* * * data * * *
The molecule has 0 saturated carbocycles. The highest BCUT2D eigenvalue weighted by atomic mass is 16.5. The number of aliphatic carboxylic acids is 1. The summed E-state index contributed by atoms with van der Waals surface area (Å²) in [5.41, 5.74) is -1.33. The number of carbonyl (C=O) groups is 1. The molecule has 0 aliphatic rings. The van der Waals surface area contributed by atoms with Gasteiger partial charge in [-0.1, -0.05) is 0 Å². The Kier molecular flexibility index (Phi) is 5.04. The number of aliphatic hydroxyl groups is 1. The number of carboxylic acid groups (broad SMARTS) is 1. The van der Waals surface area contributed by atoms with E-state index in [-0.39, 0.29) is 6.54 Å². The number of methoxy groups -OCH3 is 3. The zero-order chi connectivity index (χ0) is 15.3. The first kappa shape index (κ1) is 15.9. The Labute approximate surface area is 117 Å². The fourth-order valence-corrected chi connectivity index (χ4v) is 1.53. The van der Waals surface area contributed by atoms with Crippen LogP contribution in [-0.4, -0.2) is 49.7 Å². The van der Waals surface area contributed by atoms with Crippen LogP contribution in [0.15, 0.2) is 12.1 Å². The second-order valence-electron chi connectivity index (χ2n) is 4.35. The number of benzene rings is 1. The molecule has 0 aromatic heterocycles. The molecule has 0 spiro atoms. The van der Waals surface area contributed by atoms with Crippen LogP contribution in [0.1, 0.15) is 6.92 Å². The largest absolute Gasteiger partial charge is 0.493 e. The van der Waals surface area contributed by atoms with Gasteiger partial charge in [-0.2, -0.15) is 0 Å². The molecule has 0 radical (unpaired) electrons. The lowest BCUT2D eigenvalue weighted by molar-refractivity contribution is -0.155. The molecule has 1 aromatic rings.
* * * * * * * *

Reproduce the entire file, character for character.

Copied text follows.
The molecule has 0 saturated carbocycles. The highest BCUT2D eigenvalue weighted by atomic mass is 16.5. The number of aliphatic carboxylic acids is 1. The summed E-state index contributed by atoms with van der Waals surface area (Å²) in [5.41, 5.74) is -1.33. The number of carbonyl (C=O) groups is 1. The molecule has 0 aliphatic rings. The van der Waals surface area contributed by atoms with Gasteiger partial charge in [-0.1, -0.05) is 0 Å². The Kier molecular flexibility index (Phi) is 5.04. The number of aliphatic hydroxyl groups is 1. The number of carboxylic acid groups (broad SMARTS) is 1. The van der Waals surface area contributed by atoms with E-state index in [-0.39, 0.29) is 6.54 Å². The number of methoxy groups -OCH3 is 3. The zero-order chi connectivity index (χ0) is 15.3. The first kappa shape index (κ1) is 15.9. The Labute approximate surface area is 117 Å². The fourth-order valence-corrected chi connectivity index (χ4v) is 1.53. The van der Waals surface area contributed by atoms with Crippen LogP contribution in [-0.4, -0.2) is 49.7 Å². The van der Waals surface area contributed by atoms with Crippen LogP contribution in [0.15, 0.2) is 12.1 Å². The second-order valence-electron chi connectivity index (χ2n) is 4.35. The number of benzene rings is 1. The molecule has 0 aromatic heterocycles. The molecule has 0 spiro atoms. The van der Waals surface area contributed by atoms with Crippen LogP contribution in [0.1, 0.15) is 6.92 Å². The largest absolute Gasteiger partial charge is 0.493 e. The van der Waals surface area contributed by atoms with Gasteiger partial charge in [-0.2, -0.15) is 0 Å². The molecule has 0 radical (unpaired) electrons. The lowest BCUT2D eigenvalue weighted by molar-refractivity contribution is -0.155. The molecule has 1 aromatic rings.